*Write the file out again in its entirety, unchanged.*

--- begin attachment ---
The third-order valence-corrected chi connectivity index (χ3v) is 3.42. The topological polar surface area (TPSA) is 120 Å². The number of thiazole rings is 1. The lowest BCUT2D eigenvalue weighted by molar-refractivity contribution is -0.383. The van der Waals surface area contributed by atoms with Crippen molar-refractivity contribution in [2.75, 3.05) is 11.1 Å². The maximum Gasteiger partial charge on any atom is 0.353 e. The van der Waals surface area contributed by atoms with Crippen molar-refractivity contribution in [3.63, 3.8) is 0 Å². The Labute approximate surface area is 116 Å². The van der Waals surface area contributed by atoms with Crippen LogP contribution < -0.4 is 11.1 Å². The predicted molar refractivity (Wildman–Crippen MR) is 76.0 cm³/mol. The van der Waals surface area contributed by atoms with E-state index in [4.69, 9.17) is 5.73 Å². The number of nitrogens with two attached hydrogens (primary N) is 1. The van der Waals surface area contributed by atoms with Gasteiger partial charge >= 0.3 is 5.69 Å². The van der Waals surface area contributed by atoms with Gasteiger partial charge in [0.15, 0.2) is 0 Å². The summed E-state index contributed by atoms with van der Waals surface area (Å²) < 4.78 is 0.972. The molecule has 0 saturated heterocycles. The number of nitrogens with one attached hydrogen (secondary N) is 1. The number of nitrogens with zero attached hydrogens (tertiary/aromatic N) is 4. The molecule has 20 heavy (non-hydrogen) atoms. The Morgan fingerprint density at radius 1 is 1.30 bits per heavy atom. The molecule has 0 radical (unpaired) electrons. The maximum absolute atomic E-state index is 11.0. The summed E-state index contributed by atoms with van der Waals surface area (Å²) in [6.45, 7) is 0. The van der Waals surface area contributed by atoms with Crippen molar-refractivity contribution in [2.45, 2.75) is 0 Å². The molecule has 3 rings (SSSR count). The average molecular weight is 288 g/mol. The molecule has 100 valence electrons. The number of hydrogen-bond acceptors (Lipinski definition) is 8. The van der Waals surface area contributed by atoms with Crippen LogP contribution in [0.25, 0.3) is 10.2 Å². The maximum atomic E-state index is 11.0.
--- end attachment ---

The third-order valence-corrected chi connectivity index (χ3v) is 3.42. The topological polar surface area (TPSA) is 120 Å². The number of thiazole rings is 1. The lowest BCUT2D eigenvalue weighted by molar-refractivity contribution is -0.383. The van der Waals surface area contributed by atoms with Crippen molar-refractivity contribution in [2.75, 3.05) is 11.1 Å². The maximum Gasteiger partial charge on any atom is 0.353 e. The van der Waals surface area contributed by atoms with Crippen molar-refractivity contribution in [3.63, 3.8) is 0 Å². The Labute approximate surface area is 116 Å². The van der Waals surface area contributed by atoms with Crippen LogP contribution < -0.4 is 11.1 Å². The predicted molar refractivity (Wildman–Crippen MR) is 76.0 cm³/mol. The van der Waals surface area contributed by atoms with E-state index in [4.69, 9.17) is 5.73 Å². The number of nitrogens with two attached hydrogens (primary N) is 1. The van der Waals surface area contributed by atoms with Gasteiger partial charge >= 0.3 is 5.69 Å². The van der Waals surface area contributed by atoms with Gasteiger partial charge in [0.15, 0.2) is 0 Å². The summed E-state index contributed by atoms with van der Waals surface area (Å²) < 4.78 is 0.972. The molecule has 0 saturated heterocycles. The number of nitrogens with one attached hydrogen (secondary N) is 1. The number of nitrogens with zero attached hydrogens (tertiary/aromatic N) is 4. The molecule has 20 heavy (non-hydrogen) atoms. The Morgan fingerprint density at radius 1 is 1.30 bits per heavy atom. The molecule has 0 radical (unpaired) electrons. The maximum absolute atomic E-state index is 11.0. The summed E-state index contributed by atoms with van der Waals surface area (Å²) in [6.45, 7) is 0. The van der Waals surface area contributed by atoms with Crippen molar-refractivity contribution in [2.45, 2.75) is 0 Å². The molecule has 3 rings (SSSR count). The average molecular weight is 288 g/mol. The molecule has 100 valence electrons. The number of hydrogen-bond acceptors (Lipinski definition) is 8. The van der Waals surface area contributed by atoms with Crippen LogP contribution in [0.25, 0.3) is 10.2 Å². The maximum atomic E-state index is 11.0.